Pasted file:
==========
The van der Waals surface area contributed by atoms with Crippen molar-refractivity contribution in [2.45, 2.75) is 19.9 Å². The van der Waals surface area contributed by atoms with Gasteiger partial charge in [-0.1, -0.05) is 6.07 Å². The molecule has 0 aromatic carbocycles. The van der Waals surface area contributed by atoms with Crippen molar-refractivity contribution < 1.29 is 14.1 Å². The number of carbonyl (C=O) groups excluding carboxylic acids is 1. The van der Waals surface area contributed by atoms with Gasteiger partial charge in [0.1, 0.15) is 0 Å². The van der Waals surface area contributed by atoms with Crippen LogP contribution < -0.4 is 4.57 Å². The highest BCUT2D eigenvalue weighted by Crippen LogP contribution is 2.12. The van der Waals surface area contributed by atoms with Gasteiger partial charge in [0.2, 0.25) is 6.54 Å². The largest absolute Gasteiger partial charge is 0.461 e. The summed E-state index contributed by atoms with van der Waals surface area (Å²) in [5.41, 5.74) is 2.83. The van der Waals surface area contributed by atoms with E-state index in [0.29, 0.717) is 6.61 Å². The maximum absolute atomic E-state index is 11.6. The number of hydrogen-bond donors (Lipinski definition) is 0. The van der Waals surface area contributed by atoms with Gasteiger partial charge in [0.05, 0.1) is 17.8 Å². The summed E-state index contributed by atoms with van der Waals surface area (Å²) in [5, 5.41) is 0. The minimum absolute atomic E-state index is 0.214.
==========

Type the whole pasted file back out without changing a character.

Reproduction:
The van der Waals surface area contributed by atoms with Crippen molar-refractivity contribution in [2.45, 2.75) is 19.9 Å². The van der Waals surface area contributed by atoms with Gasteiger partial charge in [-0.1, -0.05) is 6.07 Å². The molecule has 0 aromatic carbocycles. The van der Waals surface area contributed by atoms with Crippen molar-refractivity contribution < 1.29 is 14.1 Å². The number of carbonyl (C=O) groups excluding carboxylic acids is 1. The van der Waals surface area contributed by atoms with Gasteiger partial charge in [0.1, 0.15) is 0 Å². The van der Waals surface area contributed by atoms with Crippen LogP contribution < -0.4 is 4.57 Å². The highest BCUT2D eigenvalue weighted by Crippen LogP contribution is 2.12. The van der Waals surface area contributed by atoms with Gasteiger partial charge in [0.2, 0.25) is 6.54 Å². The largest absolute Gasteiger partial charge is 0.461 e. The summed E-state index contributed by atoms with van der Waals surface area (Å²) in [5.41, 5.74) is 2.83. The van der Waals surface area contributed by atoms with E-state index in [0.29, 0.717) is 6.61 Å². The maximum absolute atomic E-state index is 11.6. The number of hydrogen-bond donors (Lipinski definition) is 0. The van der Waals surface area contributed by atoms with Gasteiger partial charge in [0.05, 0.1) is 17.8 Å². The summed E-state index contributed by atoms with van der Waals surface area (Å²) in [5, 5.41) is 0. The minimum absolute atomic E-state index is 0.214.